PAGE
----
Tiny Light's Annual Essay Contest


Contest Results from 2002

Awarded Winners



First Prize of $250


The Lightning In My Eyes by Jean Hanson

My new husband and I are driving through South Dakota. It's been hot, an uncomfortable day for a long car ride, and the landscape is monotonous. But suddenly I see the tall grass on the side of the road turn liquid. Then the plains come alive: they breathe and relax, breathe and relax. We are going, Chris and I, to visit my grandparents in the tiny town of Wilmot. I know this, of course, and yet at moments I feel I've left this reality behind and I'm observing myself, Jean, as if she is some curious artifact. I close my eyes. When I open them, flashes of lightning bolt across the sunny road. Chris doesn't slow the car. The lightning is in my eyes, not in the atmosphere.

My grandma, a woman with a face wrinkled like a spoiled peach, walks down the painted cement steps to greet us, and steers us to the kitchen for conversation. When I talk, my voice comes from the other side of the room, as if I am a ventriloquist. I am of the world, but I'm not. I press my index finger to my thumb, but my digits move through each other like gelatin, tingling.

My grandfather is thrilled with Chris, whom he keeps calling Pete. He displays the wooden coat hangers he carves, the best hangers in the world; he shows off his immaculate Buick, the best car in the world; he serves us Reunite, the best red wine-no, in honor of Pete, my husband of Sicilian heritage-the best Italian red wine in the world. I hear this as pleasing but insignificant background static. I'm not exactly here, though Jean is.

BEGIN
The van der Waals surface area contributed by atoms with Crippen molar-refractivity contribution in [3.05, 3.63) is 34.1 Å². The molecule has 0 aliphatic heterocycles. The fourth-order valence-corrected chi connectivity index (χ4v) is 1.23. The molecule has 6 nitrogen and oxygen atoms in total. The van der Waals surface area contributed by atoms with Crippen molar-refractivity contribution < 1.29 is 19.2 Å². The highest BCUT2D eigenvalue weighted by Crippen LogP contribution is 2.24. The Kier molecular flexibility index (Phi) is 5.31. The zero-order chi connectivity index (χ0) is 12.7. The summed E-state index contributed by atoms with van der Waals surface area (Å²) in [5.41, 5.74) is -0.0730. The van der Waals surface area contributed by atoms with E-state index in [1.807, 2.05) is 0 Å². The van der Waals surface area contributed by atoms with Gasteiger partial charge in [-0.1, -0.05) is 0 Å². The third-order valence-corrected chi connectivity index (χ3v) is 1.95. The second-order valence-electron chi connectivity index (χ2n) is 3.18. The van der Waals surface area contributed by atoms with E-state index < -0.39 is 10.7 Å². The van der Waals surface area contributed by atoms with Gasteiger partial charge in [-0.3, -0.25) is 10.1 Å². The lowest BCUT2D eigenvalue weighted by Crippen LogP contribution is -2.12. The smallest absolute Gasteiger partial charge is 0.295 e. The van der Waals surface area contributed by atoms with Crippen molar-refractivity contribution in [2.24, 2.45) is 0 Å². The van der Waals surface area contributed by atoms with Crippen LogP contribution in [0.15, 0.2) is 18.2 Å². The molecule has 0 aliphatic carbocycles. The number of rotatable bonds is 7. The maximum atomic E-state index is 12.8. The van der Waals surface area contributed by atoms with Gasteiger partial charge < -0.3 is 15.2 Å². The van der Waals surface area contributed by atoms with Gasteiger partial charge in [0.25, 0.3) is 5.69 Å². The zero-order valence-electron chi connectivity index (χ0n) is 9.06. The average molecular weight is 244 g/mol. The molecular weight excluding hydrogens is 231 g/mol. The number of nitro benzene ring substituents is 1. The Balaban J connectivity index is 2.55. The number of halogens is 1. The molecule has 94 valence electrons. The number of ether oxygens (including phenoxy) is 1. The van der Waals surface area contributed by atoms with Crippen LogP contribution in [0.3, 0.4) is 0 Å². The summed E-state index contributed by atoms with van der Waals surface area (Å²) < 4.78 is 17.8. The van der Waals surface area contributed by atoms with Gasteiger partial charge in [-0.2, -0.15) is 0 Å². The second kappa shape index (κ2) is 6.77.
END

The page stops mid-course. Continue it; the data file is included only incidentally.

Dinner is circular. Serving dishes pass around and around the table. Forks move in slow rotations around our plates. There are voices: first Jean's, then Chris's, Grandma's, Grandpa's, Jean, Chris... These spherical rituals are an orchestral accompaniment, my consciousness the melodic line moving above it. I am disengaged and hovering, monitoring Jean and the others. Chris puts his hand on my arm, as if to ground my flight, but I resist: I'm rising. My head is helium. I'm taking everything in, seeing patterns and meaning. I'm on the verge of understanding the whole, crazy, profound lot of it.

Later there is nausea. In the guestroom, I crawl into the bed my father was born in. He has died two months before. His high school graduation picture is on the bureau, and he watches as I leave his realm and move into pain as pure as frozen winter, an icicle poked in my forehead.

If I ask you to define "migraine," you will call it an excruciating headache. Well, yes. And no. For those like me-among the distinct minority who suffer "classic" (with aura) rather than "common" migraine-the journey is more circuitous.

On days when you're singing through the mundane details of life, admiring the warmest chambers of your husband's heart and feeling lucky, you may be on the verge of a migraine. The migraine prodrome is often a nearly euphoric sense of well-being-George Eliot described it as feeling "dangerously well." It can also manifest as apprehension, a texture of strangeness. You can't shake the notion that the world is being dismantled, its edges unraveling.